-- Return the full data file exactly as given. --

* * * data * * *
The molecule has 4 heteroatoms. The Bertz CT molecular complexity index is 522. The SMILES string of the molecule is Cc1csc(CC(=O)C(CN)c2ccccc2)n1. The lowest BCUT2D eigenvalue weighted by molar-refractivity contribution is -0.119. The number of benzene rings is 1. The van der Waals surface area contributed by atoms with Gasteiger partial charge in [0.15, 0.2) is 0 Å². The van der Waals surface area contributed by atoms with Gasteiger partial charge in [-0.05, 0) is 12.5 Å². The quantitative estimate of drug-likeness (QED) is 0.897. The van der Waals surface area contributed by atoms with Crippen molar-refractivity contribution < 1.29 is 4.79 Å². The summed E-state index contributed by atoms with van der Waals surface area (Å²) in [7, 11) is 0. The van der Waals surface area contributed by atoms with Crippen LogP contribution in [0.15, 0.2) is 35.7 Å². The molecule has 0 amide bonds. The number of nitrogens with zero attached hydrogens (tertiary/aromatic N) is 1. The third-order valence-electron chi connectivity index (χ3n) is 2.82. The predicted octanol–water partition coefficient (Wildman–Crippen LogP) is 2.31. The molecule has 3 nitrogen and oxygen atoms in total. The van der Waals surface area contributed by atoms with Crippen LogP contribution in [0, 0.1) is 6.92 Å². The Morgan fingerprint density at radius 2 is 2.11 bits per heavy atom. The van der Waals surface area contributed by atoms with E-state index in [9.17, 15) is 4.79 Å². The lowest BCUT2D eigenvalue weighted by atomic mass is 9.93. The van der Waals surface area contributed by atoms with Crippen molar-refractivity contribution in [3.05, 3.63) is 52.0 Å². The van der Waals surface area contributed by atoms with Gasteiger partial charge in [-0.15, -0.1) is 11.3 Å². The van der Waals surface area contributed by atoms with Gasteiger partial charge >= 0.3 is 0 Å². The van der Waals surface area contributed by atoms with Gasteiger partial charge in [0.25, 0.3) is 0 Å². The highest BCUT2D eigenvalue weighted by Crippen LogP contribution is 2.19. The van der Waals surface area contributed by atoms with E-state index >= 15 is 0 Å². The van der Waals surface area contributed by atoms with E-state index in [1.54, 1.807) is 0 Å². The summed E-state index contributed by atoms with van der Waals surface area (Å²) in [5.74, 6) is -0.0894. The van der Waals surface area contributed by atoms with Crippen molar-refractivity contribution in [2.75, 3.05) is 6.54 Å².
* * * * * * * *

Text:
The molecule has 4 heteroatoms. The Bertz CT molecular complexity index is 522. The SMILES string of the molecule is Cc1csc(CC(=O)C(CN)c2ccccc2)n1. The lowest BCUT2D eigenvalue weighted by molar-refractivity contribution is -0.119. The number of benzene rings is 1. The van der Waals surface area contributed by atoms with Gasteiger partial charge in [0.15, 0.2) is 0 Å². The van der Waals surface area contributed by atoms with Gasteiger partial charge in [-0.05, 0) is 12.5 Å². The quantitative estimate of drug-likeness (QED) is 0.897. The van der Waals surface area contributed by atoms with Crippen molar-refractivity contribution < 1.29 is 4.79 Å². The summed E-state index contributed by atoms with van der Waals surface area (Å²) in [7, 11) is 0. The van der Waals surface area contributed by atoms with Crippen LogP contribution in [0.15, 0.2) is 35.7 Å². The molecule has 0 amide bonds. The number of nitrogens with zero attached hydrogens (tertiary/aromatic N) is 1. The third-order valence-electron chi connectivity index (χ3n) is 2.82. The predicted octanol–water partition coefficient (Wildman–Crippen LogP) is 2.31. The molecule has 3 nitrogen and oxygen atoms in total. The van der Waals surface area contributed by atoms with Crippen LogP contribution in [0, 0.1) is 6.92 Å². The Morgan fingerprint density at radius 2 is 2.11 bits per heavy atom. The van der Waals surface area contributed by atoms with E-state index in [9.17, 15) is 4.79 Å². The lowest BCUT2D eigenvalue weighted by atomic mass is 9.93. The van der Waals surface area contributed by atoms with Crippen molar-refractivity contribution in [3.05, 3.63) is 52.0 Å². The van der Waals surface area contributed by atoms with Gasteiger partial charge in [-0.15, -0.1) is 11.3 Å². The van der Waals surface area contributed by atoms with Gasteiger partial charge >= 0.3 is 0 Å². The van der Waals surface area contributed by atoms with Gasteiger partial charge in [0.25, 0.3) is 0 Å². The highest BCUT2D eigenvalue weighted by Crippen LogP contribution is 2.19. The van der Waals surface area contributed by atoms with E-state index >= 15 is 0 Å². The van der Waals surface area contributed by atoms with E-state index in [1.54, 1.807) is 0 Å². The summed E-state index contributed by atoms with van der Waals surface area (Å²) in [5.74, 6) is -0.0894. The van der Waals surface area contributed by atoms with Crippen molar-refractivity contribution in [2.75, 3.05) is 6.54 Å².